steering, at least one laser beam with a steerable laser assembly, according to the set of laser steering parameters and thereby generating laser pulses at a first set of locations in the field of view; measuring the time-of-flight of one or more reflections from one or more laser pulses at a first
location in the first set of locations;
modifying the set of laser steering parameters based at least in part on the time-of-flight of the one or more reflections of the one or more laser pulses at the first location, wherein the modified set of laser steering parameters function to provide for satisfaction of the service-level criterion upon completion of the laser ranging scan;
dynamically steering the at least one laser beam with the steerable laser assembly, according to the modified set of laser steering parameters and thereby completing the laser ranging scan such that the service-level criterion is satisfied upon completion of the laser ranging scan.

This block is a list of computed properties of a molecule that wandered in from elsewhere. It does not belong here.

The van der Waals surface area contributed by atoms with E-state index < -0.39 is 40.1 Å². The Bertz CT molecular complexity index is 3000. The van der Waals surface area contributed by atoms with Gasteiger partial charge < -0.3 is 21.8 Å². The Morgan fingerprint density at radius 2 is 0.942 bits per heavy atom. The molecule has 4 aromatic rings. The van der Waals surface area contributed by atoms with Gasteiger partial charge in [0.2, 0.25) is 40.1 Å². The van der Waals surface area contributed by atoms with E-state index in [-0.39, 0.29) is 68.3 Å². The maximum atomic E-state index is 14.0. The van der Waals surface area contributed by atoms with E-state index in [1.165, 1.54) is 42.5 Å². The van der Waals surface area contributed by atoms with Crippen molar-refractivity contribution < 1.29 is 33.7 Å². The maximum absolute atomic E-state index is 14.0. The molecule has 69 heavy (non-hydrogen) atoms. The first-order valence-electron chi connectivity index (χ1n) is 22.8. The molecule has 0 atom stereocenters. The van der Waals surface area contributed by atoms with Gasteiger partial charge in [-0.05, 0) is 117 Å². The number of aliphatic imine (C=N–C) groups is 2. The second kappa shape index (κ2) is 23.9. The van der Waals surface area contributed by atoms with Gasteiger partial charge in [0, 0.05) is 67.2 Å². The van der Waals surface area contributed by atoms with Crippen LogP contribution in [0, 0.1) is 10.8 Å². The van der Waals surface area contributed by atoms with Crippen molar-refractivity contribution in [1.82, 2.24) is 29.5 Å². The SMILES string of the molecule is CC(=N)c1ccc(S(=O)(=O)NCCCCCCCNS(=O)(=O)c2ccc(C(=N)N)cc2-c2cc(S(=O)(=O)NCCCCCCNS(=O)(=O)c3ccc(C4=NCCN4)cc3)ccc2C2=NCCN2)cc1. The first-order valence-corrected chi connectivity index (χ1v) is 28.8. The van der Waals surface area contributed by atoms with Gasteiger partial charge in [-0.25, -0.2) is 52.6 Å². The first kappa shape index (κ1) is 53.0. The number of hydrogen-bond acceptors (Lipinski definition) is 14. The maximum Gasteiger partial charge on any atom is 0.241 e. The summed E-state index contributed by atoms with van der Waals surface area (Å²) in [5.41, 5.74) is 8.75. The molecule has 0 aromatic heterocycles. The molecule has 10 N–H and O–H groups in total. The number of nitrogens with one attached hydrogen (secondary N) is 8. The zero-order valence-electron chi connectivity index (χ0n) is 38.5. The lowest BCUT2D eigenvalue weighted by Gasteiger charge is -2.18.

140. A laser range finder with feedback calibration comprising:
A laser to generate a laser beam
A laser positioner to position the outgoing laser pulses in a plurality of outgoing directions
A direction feedback subassembly comprising
One or more optical elements to detect a first outgoing laser pulse in a calibration direction and to measure one or more aspects of the first outgoing laser pulse,
Control circuitry operable coupled to at least one of the one or more optical elements and operable coupled to the laser positioner to adjust the laser position based at least in part on the one or more aspects of the first outgoing laser pulse.
141. A laser range finder with feedback calibration comprising: